The Cybersecurity 202: This company wants Democrats to tackle political disinformation with counterterrorism strategy [Subscription]

Hougland received Defense Advanced Research Projects Agency funding during the Obama administration to work on tools to analyze what kind of social media posts had the highest likelihood of undercutting terrorist propaganda so the U.S. government could deploy them. [...] Hougland says his company can help identify the users who were exposed to disinformation — and then bombard them with counter-messaging. For instance, if the Democratic National Committee wanted to respond to President Trump's debunked conspiracy theory that the party had a hidden server in Ukraine hosting evidence related to the 2016 hack, Main Street One would coordinate a response so social users also get factual information.


Imagine the US was just hit with a cyberattack. What happens next?

We asked them to consider hypothetical scenarios, including the one on the opposite page in which unknown hackers have accessed the computers, networks, and hardware of gas pipelines in New England. The potential consequences would range from espionage and intellectual-property theft to more devastating attacks that could leave Boston without power or, in the worst case, cause fires and life-threatening damage. What happens next—and whether it escalates into a real cyberwar—depends on who is on the attack, what their goals are, and how the US responds.


Microsoft says Russia-linked hackers target sports organizations

At least 16 national and international sporting and anti-doping organizations across three continents were targeted in the attacks which began on Sept. 16, according to the company. [...] Security firm CrowdStrike has said the group may be associated with the Russian military intelligence agency GRU. Microsoft said Strontium reportedly released medical records and emails taken from sporting organizations and anti-doping officials in 2016 and 2018, resulting in an indictment in a federal court in the United States in 2018.


Why did Microsoft fund an Israeli firm that surveils West Bank Palestinians?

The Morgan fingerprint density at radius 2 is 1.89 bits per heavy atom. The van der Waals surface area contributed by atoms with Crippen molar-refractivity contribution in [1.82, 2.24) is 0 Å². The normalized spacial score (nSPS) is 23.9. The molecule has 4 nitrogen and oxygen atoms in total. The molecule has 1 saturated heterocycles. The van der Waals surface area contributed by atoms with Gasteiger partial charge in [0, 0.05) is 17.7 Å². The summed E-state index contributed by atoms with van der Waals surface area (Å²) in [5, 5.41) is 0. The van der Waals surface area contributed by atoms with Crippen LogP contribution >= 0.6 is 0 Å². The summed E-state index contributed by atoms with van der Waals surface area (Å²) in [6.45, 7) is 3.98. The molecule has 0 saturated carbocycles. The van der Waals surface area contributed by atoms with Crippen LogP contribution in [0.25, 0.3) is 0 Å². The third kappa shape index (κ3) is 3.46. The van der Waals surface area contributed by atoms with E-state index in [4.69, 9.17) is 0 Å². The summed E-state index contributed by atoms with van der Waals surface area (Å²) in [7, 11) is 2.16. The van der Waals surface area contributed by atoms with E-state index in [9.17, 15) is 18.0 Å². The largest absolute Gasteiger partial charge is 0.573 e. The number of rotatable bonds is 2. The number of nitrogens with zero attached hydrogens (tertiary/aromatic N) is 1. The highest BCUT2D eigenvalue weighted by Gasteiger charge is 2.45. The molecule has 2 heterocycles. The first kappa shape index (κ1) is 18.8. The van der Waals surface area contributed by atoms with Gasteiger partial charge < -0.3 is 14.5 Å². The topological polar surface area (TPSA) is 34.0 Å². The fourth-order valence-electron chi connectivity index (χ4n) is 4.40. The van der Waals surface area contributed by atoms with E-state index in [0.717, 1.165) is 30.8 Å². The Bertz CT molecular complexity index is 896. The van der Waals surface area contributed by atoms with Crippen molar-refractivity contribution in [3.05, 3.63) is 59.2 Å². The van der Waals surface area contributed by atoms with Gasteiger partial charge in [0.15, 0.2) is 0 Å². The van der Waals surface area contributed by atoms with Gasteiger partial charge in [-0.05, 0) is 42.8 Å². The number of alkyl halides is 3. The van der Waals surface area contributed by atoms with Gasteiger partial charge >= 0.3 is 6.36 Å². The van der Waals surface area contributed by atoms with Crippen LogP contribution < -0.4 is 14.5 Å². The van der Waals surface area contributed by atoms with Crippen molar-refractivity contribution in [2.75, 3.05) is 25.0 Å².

According to five sources familiar with the matter, AnyVision’s technology powers a secret military surveillance project throughout the West Bank. One source said the project is nicknamed "Google Ayosh," where "Ayosh" means occupied Palestinian territories and "Google" denotes the technology’s ability to search for people. [...] The surveillance project was so successful that AnyVision won the country’s top defense prize in 2018. During the presentation, Israel’s defense minister lauded the company — without using its name — for preventing “hundreds of terror attacks” using “large amounts of data.”


New study finds that Texas is more at risk for cyber privacy concerns than other states

Ranking 23rd in the Comparetech study, Texas fell short in areas such as social media privacy, security of insurance data, third-party sharing of data, and disclosure of what types of data companies collect about consumers. "Texas still has a long way to go in protecting its residents' privacy, particularly when it comes to how companies and government entities can collect, use, and share personal data," says Paul Bischoff, a privacy advocate with Comparetech. During Texas' 2019 legislative session, one comprehensive measure aimed at tightening online privacy laws, the Texas Consumer Privacy Act, failed to reach the governor's desk.


Five months after returning rental car, man still has remote control

"All it took was me downloading the app and entering the VIN, then confirming connectivity through the infotainment system," Sinclair said late last week. "There MIGHT be a way to disassociate my phone from the car itself, but that hasn't happened yet, and it's crazy to put the onus on renters to have to do that. I have had no problems at all and have even unlocked the doors and started the engine when I could see that the vehicle was in the Missoula airport rental car parking lot."

Below are a video and image Sinclair took documenting his control of the vehicle.


Pwn2Own Adds Industrial Control Systems to Hacking Contest

The decision to have ICS Pwn2Own at S4 was mutual, says Dale Petersen, founder of S4 Events and Digital Bond. When he approached Trend Micro's Zero-Day Initiative (ZDI) back in the spring to propose bringing ICS Pwn2Own to S4x20, they had already been thinking about it. In 2018, ZDI purchased 224% more zero-day vulnerabilities in ICS software compared with the previous year, demonstrating a growing need to research bugs in industrial control software.


Cybercriminals Impersonate Russian APT ‘Fancy Bear’ to Launch DDoS Attacks

The group, which appears to actually own a DDoS botnet, is asking victims for payments of two Bitcoin. On Monday morning, one Bitcoin was selling for about $9,300. The attacks also demonstrate that the group is doing its research when it comes to victims, according to the report. Rather than attack victim websites, the group is going after back-end servers, which aren’t usually protected by DDoS mitigation systems and thus have a good chance at causing system downtime, the report noted.


Remember that competition for non-hoodie hacker pics? Here's their best entries

Open Ideo, an American graphic design biz, ran an event co-sponsored by the Hewlett Foundation aimed at developing new imagery for infosec news. Rather than filling image slots with stereotypical pics of the type you all love to hate, they were hoping to get something a bit more inspiring and uplifting. A few are good. But some of the published submissions look more like corporate report covers than something we'd elevate to the hallowed homepage of El Reg. Tellingly, only one journalist sat on the six-strong panel of judges.